I was referring to this http://en.wikipedia.org/wiki/Maximum_a_posteriori_estimation. Here it is mentioned that estimating the parameters $theta$ is actually finding the mode of the posterior distribution. I didn't get how this is true.

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#### Best Answer

It is high time to convert my comment to an answer.

Bayesian inference has a theoretical fundation, namely *Bayesian decision theory*. The key tools of Bayesian decision theory are the *loss functions*.

A Bayesian estimate is derived as follows from the Bayesian decision theory. Define a "distance" $d(theta,theta')$ on the parameter space (I will come back to this point in the last paragraph of my answer). This is a loss function for the estimation problem: the Bayesian estimate associated to this loss function is the value of $theta_0$ minimizing the *expected posterior loss* $$int d(theta_0,theta) pi(theta mid x) mathrm{d}theta$$ where, in accordance to the usual notations, $pi(thetamid x)$ denotes the posterior distribution.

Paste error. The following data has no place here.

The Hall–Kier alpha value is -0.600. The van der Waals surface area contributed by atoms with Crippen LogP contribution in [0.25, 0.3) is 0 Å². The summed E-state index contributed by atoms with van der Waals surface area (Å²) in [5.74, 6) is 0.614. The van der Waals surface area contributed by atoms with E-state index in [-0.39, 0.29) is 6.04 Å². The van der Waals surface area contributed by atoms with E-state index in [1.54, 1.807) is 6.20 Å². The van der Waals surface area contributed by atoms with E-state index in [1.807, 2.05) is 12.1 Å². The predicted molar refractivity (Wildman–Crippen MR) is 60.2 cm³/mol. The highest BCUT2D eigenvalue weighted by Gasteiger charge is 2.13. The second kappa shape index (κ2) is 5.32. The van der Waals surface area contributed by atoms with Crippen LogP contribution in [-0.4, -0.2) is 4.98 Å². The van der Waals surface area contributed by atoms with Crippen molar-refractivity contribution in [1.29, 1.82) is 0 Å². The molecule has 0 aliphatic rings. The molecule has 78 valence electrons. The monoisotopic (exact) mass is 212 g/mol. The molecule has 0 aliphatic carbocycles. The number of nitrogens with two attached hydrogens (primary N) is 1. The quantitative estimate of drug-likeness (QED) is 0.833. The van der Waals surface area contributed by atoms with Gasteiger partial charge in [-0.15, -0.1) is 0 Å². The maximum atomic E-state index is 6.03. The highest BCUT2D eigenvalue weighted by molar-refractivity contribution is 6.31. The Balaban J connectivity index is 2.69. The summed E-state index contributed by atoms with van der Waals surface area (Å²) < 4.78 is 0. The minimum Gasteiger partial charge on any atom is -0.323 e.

When $d(theta,theta')={(theta-theta')}^2$ is the squared loss function then the corresponding Bayesian estimate turns out to be the mean of the posterior distribution. When $d(theta,theta')=|theta-theta'|$ is the absolute deviation loss function, then the Bayesian estimate is the median of the posterior dsitribution. I am not sure to well remember what is the loss function yielding the posterior mode as the Bayesian estimate; see the excellent book *The Bayesian Choice, by Christian Robert*. Then the choice of the Bayesian is driven by the choice of the loss function, in other words by the question: "what do you want to minimize ?".

Now let me note that choosing a distance $d(theta,theta')$ between the possible values of the parameter does not sound to be a sensible idea. For example it is clear that the difference between the Poisson distributions ${cal P}(theta)$ and ${cal P}(theta')$ should not be as pronounced for $theta=1000$ and $theta'=1010$ than for $theta=1$ and $theta'=11$. Thus, it should be more sensible to use a "distance" between the sampling distributions $p_theta$ and $p_{theta'}$ rather than between the parameters $theta$ and $theta'$. In my paper I studied the Bayesian inference based on such a "distance" (the intrinsic discrepancy loss function) for a very simple model. Other possible choices of an "intrinsic loss function" are given in Robert's paper which is cited in the references.

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